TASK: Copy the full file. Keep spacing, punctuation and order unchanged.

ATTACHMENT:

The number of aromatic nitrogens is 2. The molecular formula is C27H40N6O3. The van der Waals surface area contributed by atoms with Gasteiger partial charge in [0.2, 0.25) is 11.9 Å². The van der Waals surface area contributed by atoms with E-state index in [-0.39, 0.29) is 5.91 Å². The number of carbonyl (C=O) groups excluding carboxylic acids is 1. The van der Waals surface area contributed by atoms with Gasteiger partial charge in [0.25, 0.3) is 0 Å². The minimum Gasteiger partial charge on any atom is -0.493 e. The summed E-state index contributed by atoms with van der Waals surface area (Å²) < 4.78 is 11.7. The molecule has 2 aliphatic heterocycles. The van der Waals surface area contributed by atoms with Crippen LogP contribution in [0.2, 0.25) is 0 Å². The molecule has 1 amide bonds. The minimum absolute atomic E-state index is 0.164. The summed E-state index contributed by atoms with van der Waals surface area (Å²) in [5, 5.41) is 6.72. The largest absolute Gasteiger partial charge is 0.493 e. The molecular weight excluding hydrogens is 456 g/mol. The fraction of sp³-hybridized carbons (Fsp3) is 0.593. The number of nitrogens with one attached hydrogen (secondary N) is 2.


The number of aromatic nitrogens is 2. The molecular formula is C27H40N6O3. The van der Waals surface area contributed by atoms with Gasteiger partial charge in [0.2, 0.25) is 11.9 Å². The van der Waals surface area contributed by atoms with E-state index in [-0.39, 0.29) is 5.91 Å². The number of carbonyl (C=O) groups excluding carboxylic acids is 1. The van der Waals surface area contributed by atoms with Gasteiger partial charge in [0.25, 0.3) is 0 Å². The minimum Gasteiger partial charge on any atom is -0.493 e. The summed E-state index contributed by atoms with van der Waals surface area (Å²) < 4.78 is 11.7. The molecule has 2 aliphatic heterocycles. The van der Waals surface area contributed by atoms with Crippen LogP contribution in [0.2, 0.25) is 0 Å². The molecule has 1 amide bonds. The minimum absolute atomic E-state index is 0.164. The summed E-state index contributed by atoms with van der Waals surface area (Å²) in [5, 5.41) is 6.72. The largest absolute Gasteiger partial charge is 0.493 e. The molecular weight excluding hydrogens is 456 g/mol. The fraction of sp³-hybridized carbons (Fsp3) is 0.593. The number of nitrogens with one attached hydrogen (secondary N) is 2.